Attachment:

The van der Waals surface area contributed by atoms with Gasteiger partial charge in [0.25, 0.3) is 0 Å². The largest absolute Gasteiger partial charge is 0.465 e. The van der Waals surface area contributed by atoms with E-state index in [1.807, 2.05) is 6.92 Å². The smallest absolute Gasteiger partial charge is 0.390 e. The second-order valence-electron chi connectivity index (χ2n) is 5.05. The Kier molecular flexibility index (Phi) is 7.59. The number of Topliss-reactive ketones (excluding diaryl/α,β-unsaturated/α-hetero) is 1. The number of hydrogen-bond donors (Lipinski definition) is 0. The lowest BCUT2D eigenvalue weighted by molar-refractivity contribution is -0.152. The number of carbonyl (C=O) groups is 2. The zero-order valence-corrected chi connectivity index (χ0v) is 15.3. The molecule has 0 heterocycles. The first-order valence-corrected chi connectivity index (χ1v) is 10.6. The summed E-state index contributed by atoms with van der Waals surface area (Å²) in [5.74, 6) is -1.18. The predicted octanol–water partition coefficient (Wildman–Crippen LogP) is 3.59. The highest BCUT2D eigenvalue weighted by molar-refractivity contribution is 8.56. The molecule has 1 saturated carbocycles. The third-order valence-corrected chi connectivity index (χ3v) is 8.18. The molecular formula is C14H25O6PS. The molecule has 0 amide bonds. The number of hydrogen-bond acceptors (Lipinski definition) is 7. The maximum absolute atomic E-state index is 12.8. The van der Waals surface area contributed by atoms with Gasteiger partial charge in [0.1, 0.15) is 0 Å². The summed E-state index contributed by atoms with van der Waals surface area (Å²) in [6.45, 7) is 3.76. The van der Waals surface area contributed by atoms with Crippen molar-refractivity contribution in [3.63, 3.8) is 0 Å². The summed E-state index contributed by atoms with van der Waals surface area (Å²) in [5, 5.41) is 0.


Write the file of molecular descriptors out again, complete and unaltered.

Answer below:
The van der Waals surface area contributed by atoms with Gasteiger partial charge in [0.25, 0.3) is 0 Å². The largest absolute Gasteiger partial charge is 0.465 e. The van der Waals surface area contributed by atoms with E-state index in [1.807, 2.05) is 6.92 Å². The smallest absolute Gasteiger partial charge is 0.390 e. The second-order valence-electron chi connectivity index (χ2n) is 5.05. The Kier molecular flexibility index (Phi) is 7.59. The number of Topliss-reactive ketones (excluding diaryl/α,β-unsaturated/α-hetero) is 1. The number of hydrogen-bond donors (Lipinski definition) is 0. The lowest BCUT2D eigenvalue weighted by molar-refractivity contribution is -0.152. The number of carbonyl (C=O) groups is 2. The zero-order valence-corrected chi connectivity index (χ0v) is 15.3. The molecule has 0 heterocycles. The first-order valence-corrected chi connectivity index (χ1v) is 10.6. The summed E-state index contributed by atoms with van der Waals surface area (Å²) in [5.74, 6) is -1.18. The predicted octanol–water partition coefficient (Wildman–Crippen LogP) is 3.59. The highest BCUT2D eigenvalue weighted by molar-refractivity contribution is 8.56. The molecule has 1 saturated carbocycles. The third-order valence-corrected chi connectivity index (χ3v) is 8.18. The molecular formula is C14H25O6PS. The molecule has 0 amide bonds. The number of hydrogen-bond acceptors (Lipinski definition) is 7. The maximum absolute atomic E-state index is 12.8. The van der Waals surface area contributed by atoms with Gasteiger partial charge in [0.1, 0.15) is 0 Å². The summed E-state index contributed by atoms with van der Waals surface area (Å²) in [6.45, 7) is 3.76. The van der Waals surface area contributed by atoms with Crippen molar-refractivity contribution in [3.63, 3.8) is 0 Å². The summed E-state index contributed by atoms with van der Waals surface area (Å²) in [5, 5.41) is 0.